That was a mistake, that controlled memory . . . I should have been in the
frontal lobe, I would be overwhelmed .

. . Rule #15 : Do not enter back of head. How did I get there? I struggled to
move but the memories were taking over.

Her entire life circled around my head, grainy and clear images floating
before my eyes in a whirlwind of memory. Different faces, emotions, songs,
lives. I met her mother before the devastation of mental illness. I lived through
the characters in her books. I saw her family, her relatives, I fell off a bike
when I was three. I dropped an ice cream cone at the county fair. I became shy,
reserved, unnoticeable, unhappy.

And suddenly I was back in the darkened hallway, lying against the wooden
floor, brown hair splayed across my face.

I exhaled slowly, face rearranging itself in an expression of pure shock.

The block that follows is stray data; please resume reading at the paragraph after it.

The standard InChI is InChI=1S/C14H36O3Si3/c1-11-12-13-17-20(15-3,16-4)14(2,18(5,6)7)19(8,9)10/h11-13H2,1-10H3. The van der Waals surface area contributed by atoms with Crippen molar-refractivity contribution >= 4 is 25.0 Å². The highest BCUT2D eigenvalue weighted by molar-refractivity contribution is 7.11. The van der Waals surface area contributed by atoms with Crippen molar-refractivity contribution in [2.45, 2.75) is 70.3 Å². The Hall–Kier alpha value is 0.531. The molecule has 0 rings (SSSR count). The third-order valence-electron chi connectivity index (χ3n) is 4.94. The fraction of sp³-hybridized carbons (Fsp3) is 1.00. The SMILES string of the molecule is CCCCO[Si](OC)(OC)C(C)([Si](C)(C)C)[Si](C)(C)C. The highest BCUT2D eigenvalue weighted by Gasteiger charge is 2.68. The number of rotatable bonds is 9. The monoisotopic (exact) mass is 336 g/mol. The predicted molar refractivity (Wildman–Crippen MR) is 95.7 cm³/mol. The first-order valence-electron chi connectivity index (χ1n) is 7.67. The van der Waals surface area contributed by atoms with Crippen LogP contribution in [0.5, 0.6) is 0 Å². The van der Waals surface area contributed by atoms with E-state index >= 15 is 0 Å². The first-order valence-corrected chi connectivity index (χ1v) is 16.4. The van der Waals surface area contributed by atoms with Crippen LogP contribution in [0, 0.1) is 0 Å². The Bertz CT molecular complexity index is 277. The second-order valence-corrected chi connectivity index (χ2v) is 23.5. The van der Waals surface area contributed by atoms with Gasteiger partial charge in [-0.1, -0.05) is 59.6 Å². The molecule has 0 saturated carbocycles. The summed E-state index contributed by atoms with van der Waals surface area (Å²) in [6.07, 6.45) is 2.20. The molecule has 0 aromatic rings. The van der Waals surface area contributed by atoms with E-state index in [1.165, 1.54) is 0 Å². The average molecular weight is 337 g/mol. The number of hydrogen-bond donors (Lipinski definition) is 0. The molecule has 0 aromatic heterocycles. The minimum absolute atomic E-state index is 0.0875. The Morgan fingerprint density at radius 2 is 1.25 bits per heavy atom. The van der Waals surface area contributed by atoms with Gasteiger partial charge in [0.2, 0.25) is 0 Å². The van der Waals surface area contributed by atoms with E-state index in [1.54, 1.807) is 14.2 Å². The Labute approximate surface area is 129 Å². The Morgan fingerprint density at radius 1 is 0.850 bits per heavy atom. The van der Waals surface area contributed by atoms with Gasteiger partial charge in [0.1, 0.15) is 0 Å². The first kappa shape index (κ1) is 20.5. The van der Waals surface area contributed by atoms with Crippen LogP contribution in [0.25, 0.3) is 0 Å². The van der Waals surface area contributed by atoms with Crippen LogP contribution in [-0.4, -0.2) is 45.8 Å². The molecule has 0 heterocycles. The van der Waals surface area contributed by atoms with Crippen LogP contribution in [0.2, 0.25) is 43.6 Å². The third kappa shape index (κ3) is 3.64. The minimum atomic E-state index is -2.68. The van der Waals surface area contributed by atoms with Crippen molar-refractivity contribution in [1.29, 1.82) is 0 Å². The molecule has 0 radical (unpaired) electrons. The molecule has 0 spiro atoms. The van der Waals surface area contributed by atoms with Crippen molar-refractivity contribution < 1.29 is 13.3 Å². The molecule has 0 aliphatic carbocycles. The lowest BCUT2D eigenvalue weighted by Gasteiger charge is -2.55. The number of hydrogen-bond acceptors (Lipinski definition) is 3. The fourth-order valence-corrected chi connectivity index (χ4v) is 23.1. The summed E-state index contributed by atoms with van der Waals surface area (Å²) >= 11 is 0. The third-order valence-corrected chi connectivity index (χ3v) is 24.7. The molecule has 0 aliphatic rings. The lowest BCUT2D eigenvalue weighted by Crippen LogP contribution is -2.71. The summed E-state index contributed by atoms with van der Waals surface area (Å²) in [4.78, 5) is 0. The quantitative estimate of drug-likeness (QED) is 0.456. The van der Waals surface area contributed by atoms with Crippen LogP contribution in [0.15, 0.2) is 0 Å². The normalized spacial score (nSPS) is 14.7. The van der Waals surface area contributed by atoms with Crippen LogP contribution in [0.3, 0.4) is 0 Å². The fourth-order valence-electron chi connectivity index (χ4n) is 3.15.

Human emotions were always very draining. (Asccording to the guide book.)
Memories,images…it was never something a spirit could expect. And being
solid. That was also an adjustment.

Everything was purely mechanical from there – breathe in, breathe out,
remember how to balance, stretch muscles, don’t try to walk through walls…

"Is somebody there?" She whispered. Was she talking? That was NOT
supposed to happen. Hosts and widges were not supposed to interact. I'm in
the wrong part of the brain. Again: "Is somebody there?" Oh hell.

"Right here," I answer.


"Inside your head," I wince and she winces too.

"I'm losing my mind, aren't I?" She muttered. Then, "How did you get there?
Here? I am crazy, aren't I? It doesn't matter. Are you good or bad?"

The philosophy of the guide book leapt to mind. "There's no such thing," I
recited. “It depends on your perspective.”

Wednesday, May 19, 2010

Hungover from Anticipation